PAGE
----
Zero to Genetic Engineering Hero - Chapter 3 - Growing E. coli Cells 51
Chapter 3
Growing E. coli Cells
In Chapter 1, you learned about the structure of DNA
and how it is a microscopic chemical string of nucle-
otides that is the blueprint for living cells. Cells know
how to read DNA to build their structural components
and internal machinery, as well as to create enough
energy to grow and replicate.
In this chapter, we will focus on Escherichia coli (E.
coli). E. coli is the microorganism that you will be engi-
neering in the experiments in this book. Microorgan-
isms are organisms that are not visible to the naked
eye, like bacteria, viruses, and some fungi. E. coli is
a type of bacteria from the Escherichia family. There
are many types of E. coli, and all are living cells that
contain a DNA blueprint.
The E. coli you will be using is not to be confused
with the E. coli you may hear about in the news that
can cause illnesses in humans or animals. The E. coli
bacteria used in the Genetic Engineering Hero’s jour-
ney comes from a safe lab strain of E. coli called K12.
It is the most widely used organism in life science
research labs around the world.
In this chapter, you will learn the skills and princi-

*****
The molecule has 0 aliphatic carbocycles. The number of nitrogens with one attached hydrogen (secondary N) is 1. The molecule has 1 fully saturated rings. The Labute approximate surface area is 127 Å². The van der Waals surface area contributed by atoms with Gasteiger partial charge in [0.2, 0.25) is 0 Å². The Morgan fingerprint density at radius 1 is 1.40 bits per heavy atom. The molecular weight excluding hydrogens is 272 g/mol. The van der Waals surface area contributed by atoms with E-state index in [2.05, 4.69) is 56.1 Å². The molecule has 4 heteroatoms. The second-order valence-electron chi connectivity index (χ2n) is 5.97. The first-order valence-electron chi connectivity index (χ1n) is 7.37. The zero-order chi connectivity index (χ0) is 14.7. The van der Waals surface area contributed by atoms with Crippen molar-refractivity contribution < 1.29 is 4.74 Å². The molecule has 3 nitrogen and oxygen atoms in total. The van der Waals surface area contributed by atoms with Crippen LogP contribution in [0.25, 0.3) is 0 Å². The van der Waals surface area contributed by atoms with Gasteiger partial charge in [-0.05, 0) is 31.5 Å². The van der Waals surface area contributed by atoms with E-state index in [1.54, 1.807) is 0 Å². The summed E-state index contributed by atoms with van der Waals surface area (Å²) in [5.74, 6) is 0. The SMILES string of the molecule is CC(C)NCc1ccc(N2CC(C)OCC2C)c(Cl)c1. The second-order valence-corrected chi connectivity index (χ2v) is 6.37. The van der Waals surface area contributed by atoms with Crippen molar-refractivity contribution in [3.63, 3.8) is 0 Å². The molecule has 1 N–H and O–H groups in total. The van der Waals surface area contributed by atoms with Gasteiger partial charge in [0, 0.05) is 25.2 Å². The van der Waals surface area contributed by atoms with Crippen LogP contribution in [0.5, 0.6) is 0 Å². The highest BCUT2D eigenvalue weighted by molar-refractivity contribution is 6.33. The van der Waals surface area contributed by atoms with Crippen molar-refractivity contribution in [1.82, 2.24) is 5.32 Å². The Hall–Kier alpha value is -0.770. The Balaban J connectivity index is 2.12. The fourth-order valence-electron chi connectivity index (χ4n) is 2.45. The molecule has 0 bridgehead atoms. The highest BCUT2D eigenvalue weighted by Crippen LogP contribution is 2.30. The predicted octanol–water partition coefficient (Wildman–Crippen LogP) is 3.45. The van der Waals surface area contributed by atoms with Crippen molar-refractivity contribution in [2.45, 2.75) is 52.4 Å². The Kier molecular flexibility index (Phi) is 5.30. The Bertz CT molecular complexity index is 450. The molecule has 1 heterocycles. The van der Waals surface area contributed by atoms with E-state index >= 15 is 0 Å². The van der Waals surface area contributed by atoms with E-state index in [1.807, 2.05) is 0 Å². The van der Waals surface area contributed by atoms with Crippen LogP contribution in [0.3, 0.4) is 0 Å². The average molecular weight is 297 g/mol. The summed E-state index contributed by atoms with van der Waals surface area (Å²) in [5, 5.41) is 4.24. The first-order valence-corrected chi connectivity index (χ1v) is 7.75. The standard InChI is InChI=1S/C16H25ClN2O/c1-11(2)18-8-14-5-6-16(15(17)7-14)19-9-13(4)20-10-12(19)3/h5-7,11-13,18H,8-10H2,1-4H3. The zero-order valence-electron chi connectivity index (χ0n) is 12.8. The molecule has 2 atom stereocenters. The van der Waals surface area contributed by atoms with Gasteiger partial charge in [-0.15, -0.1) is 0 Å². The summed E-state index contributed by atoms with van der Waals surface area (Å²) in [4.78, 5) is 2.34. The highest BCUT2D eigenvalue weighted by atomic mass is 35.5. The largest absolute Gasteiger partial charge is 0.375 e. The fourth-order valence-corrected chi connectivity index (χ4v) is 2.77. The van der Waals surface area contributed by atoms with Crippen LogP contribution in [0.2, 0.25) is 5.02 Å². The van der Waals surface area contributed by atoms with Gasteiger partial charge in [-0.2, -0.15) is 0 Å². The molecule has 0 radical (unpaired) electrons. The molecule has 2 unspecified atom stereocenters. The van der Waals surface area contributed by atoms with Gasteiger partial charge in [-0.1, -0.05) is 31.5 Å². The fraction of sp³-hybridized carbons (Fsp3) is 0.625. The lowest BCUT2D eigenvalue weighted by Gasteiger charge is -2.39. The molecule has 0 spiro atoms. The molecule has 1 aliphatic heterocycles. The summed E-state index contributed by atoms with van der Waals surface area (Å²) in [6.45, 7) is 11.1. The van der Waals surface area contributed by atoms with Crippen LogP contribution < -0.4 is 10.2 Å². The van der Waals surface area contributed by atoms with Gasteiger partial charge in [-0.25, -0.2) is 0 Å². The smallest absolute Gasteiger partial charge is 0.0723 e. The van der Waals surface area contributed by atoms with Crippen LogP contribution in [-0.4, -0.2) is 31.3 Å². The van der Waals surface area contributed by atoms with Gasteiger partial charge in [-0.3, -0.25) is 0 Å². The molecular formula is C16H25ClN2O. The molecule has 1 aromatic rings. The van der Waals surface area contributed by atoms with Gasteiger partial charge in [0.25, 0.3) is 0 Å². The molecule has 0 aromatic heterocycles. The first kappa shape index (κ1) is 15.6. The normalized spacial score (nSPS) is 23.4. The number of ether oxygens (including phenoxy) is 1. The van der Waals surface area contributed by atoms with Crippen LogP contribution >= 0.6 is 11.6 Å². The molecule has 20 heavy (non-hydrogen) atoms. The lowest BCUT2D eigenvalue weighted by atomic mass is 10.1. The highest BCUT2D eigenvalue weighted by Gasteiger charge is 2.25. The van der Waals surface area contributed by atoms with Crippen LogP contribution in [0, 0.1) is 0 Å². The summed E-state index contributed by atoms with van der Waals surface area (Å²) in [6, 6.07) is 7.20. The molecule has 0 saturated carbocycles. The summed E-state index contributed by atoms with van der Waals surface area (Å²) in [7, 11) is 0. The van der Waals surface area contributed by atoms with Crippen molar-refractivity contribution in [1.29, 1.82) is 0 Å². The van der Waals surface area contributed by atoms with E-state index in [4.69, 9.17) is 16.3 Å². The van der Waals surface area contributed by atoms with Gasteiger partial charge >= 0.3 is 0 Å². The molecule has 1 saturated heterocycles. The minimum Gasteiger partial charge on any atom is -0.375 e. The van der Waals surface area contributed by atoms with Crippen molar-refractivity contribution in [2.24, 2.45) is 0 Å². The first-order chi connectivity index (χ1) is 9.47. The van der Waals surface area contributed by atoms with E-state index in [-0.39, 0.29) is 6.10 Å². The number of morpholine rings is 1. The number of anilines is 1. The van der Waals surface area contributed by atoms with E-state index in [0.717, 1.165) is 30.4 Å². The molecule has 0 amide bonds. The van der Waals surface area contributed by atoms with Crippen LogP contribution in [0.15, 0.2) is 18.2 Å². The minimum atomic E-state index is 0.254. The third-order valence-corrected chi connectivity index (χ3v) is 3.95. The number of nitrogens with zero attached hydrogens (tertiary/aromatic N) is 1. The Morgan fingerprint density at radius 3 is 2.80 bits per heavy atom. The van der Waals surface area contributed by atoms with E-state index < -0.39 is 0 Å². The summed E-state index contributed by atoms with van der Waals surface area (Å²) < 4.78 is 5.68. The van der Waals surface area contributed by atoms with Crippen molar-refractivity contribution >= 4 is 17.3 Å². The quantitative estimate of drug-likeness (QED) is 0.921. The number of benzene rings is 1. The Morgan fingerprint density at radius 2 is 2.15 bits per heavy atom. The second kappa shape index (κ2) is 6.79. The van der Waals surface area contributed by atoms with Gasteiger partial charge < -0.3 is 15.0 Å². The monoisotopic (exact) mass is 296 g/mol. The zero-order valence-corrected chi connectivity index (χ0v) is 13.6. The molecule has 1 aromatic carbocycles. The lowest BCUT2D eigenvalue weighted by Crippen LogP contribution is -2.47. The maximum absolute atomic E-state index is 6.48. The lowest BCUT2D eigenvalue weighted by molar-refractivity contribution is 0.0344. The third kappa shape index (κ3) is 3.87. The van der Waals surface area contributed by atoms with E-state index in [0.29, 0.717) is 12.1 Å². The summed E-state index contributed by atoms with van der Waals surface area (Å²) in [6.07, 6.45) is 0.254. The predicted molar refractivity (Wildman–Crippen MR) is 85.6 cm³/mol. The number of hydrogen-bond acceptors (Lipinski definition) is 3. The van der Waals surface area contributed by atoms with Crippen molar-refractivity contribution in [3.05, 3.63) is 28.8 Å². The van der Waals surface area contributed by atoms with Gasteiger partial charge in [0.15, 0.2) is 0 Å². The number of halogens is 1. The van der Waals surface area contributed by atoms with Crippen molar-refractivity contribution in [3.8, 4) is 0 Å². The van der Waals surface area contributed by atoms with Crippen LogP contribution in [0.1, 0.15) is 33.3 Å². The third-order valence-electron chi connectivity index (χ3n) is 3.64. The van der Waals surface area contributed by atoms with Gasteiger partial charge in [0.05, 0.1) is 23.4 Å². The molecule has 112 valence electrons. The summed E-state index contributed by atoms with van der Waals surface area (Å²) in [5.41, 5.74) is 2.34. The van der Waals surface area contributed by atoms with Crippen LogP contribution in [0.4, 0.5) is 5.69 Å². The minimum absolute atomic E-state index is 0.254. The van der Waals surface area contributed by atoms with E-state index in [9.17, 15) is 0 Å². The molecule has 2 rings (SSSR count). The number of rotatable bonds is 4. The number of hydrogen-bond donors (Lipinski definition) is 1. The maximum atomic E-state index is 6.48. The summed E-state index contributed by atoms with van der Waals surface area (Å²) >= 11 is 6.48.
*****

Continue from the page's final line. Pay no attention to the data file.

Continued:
ples behind growing E. coli in a petri dish, an essen-
tial skill to master on your journey to becoming a
Genetic Engineering Hero. You will make the “food”
and surface (substrate) that E. coli grow on. You will
learn about the environmental conditions that are
required to grow E. coli. You will learn the necessary
techniques to grow cells so that they can be useful for
other experiments.
Like Chapter 1, the Going Deeper sections provide
context and more in-depth knowledge. They will give
you a deeper understanding of what is happening
throughout your experiment so that you can master
the techniques and even modify them in future exper-
iments. If this is your rst time growing bacteria, you
may want to repeat the exercise twice: Once with a
focus on the hands-on instructions, and a second time
focussing on the Going Deeper sections.
In the Fundamentals section, we will examine the
cells-as-factories” analogy, learning more about
bacteria in general. In Chapter 1, we learned about
the DNA as blueprints. In this chapter, we will take a
tour of the entire E. coli microfactory, visiting the ve
key components of an E. coli cell:
• Capsule layer: outer protective shield of E. coli
Outer membrane: primary outer structural barrier
Intermembrane space: a key passageway to enter
and exit the cell
• Inner membrane: an inner structural barrier
Cytoplasm: the primary space in which the cellular
activities occur
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Zero to Genetic Engineering Hero - Chapter 3 - Growing E. coli Cells 52
Keep in mind!
The E. coli you will use throughout this book is a specic lab strain that is safe. In fact, most types of E. coli are not